The state needs about 4,000 new nurses added to the workforce each year to avoid a shortage of nearly 60,000 nurses by 2035.
While waiting for the green light on the new Lake Nona building, the College of Nursing found other ways to expand its capacity. Thanks to $6.9 million in PIPELINE funding from the state, the college was able to increase enrollment by 10 seats at the UCF Cocoa and Orlando campuses, and by five seats at the UCF Daytona Beach campus in the Fall 2022 semester, in addition to the 75 seats added in Orlando this semester.
Beyond enrollment, the college has looked to cutting-edge technology and methodologies to prepare students for the front line.
Tech Elevates Education and Experience
After a bingo game night, a recently retired woman checks in to the emergency room because she’s suddenly dizzy, and having trouble walking and maintaining her balance. Within minutes, nurses ask her a series of questions such as her age and what month it is, and to complete a series of tasks — including raising her eyebrows, following a nurse’s finger movement with her eyes, and extending her arms outward and holding them there for 10 seconds. Using the National Institutes of Health Stroke Scale, the nurses determine that the woman is showing signs of a stroke, and immediately order lab work and a CT scan to identify the full extent of her health. Heightened emotions fill the room as the patient, and her loved ones waiting for information, are in distress.
UCF’s College of Nursing is one of only nine programs worldwide to earn the Healthcare Simulation Standards Endorsement from the International Nursing Association for Clinical Simulation and Learning.
It’s real-life scenarios like this that nursing students practice without even setting foot in a hospital, thanks to augmented reality, virtual reality (VR), high-fidelity manikins and other simulation tools infused into the UCF nursing curriculum. The College of Nursing is internationally recognized for its use of simulation, including an accreditation from the Society for Simulation in Healthcare, and more recently becoming one of just nine in the world to be endorsed in Healthcare Simulation Standards by the International Nursing Association for Clinical Simulation and Learning.
“This way [using simulation] we ensure all our learners are exposed to a variety of patient experiences that we can’t guarantee they’ll have a chance to see in the hospital before they enter the workforce,” says Desiree Díaz, an associate professor and undergraduate simulation coordinator for UCF’s nursing program. Díaz is one of about 100 who are advanced certified in healthcare simulation education.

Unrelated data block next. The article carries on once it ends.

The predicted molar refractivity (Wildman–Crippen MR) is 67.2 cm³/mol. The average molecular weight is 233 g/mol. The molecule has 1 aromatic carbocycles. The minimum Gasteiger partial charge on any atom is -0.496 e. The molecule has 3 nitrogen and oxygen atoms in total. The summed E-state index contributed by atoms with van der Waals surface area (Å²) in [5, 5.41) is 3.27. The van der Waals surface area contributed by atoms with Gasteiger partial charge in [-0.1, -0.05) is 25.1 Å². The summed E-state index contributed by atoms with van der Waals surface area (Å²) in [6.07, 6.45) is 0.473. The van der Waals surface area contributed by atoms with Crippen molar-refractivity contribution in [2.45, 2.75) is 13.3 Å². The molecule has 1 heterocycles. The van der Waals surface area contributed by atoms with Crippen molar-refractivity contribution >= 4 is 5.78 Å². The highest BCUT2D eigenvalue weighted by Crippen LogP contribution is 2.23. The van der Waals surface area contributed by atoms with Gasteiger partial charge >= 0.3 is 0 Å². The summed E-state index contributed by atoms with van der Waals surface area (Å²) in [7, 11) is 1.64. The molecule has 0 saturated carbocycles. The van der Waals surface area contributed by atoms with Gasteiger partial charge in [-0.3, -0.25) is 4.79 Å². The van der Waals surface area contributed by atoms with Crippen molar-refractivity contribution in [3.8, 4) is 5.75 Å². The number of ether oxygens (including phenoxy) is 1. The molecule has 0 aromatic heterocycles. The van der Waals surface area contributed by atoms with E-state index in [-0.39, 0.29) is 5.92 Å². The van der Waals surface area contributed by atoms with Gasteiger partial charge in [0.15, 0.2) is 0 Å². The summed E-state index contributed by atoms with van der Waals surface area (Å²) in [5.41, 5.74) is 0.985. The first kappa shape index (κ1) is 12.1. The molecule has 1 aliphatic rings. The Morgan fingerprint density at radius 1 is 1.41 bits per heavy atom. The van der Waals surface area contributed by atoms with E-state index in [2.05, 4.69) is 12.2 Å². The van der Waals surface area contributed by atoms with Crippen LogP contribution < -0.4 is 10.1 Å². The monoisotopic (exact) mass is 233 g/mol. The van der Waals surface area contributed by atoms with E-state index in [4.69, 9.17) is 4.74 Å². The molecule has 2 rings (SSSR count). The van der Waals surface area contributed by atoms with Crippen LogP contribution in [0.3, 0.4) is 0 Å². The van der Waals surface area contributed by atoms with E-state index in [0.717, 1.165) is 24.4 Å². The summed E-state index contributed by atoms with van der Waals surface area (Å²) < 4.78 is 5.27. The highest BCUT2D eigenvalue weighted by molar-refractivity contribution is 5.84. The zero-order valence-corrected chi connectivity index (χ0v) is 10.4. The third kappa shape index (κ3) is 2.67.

Along with colleagues, Díaz is helping design a dedicated space at the future nursing building where students will be immersed in different scenarios through VR. Screens that surround the room will project common hospital occurrences like heart attacks, strokes, childbirth, diabetes and severe wounds. Students can see expressions on faces, hear sounds of distress and machines, watch professionals make decisions in real time and learn how to do so as well.
These immersive technology tools help alleviate the burdens of the nursing shortage, too.
Kaitlyn Yu, a senior in the BSN, saw firsthand the shortage and its impact on nursing education while completing her rotations — a time when nurses in training get supervised, hands-on experience in a hospital or other healthcare setting. Typically, each student is paired with a nurse to work alongside and receive mentorship, but during her time, there weren’t enough nurses to pair with students.
“Simulation helped fill that gap,” Yu says. “While there is a bit of pressure [becoming a nurse in the midst of a shortage], it’s all still very exciting.”
Developing Well-rounded Nurses for More Than Just Hospitals
Growing up in a family of medical professionals, Yu has had her sights set on nursing as a profession since high school. She admired how her parents were always ready to tackle any health circumstance she or her sister experienced growing up, and she wants that kind of knowledge for herself. She envisions working in primary or emergency care, but through the UCF nursing program, she’s learned there are other paths her career can take her, too.
While the traditional route of nursing is acute care in a hospital, nurses are needed in a variety of settings. For instance, Yu may one day want to be a school nurse or even return to higher education as a faculty member to train the next generation. Upon graduation, she intends to earn a graduate degree so these additional doors are open to her down the road.
“The curriculum does a great job of giving a well-rounded view of what it means to be a nurse,” Yu says. “I think people will often find their initial perception of being a nurse is actually not all-encompassing of what the opportunities really are. For those considering this profession, I would encourage them to give it a chance.”
Nurses work in schools, long-term care facilities, community health centers, mental health institutions, nursing homes and healthcare research. They also consult community leaders on risk factors that affect their communities and how certain policy decisions can make a difference. More nurses are needed in all these areas.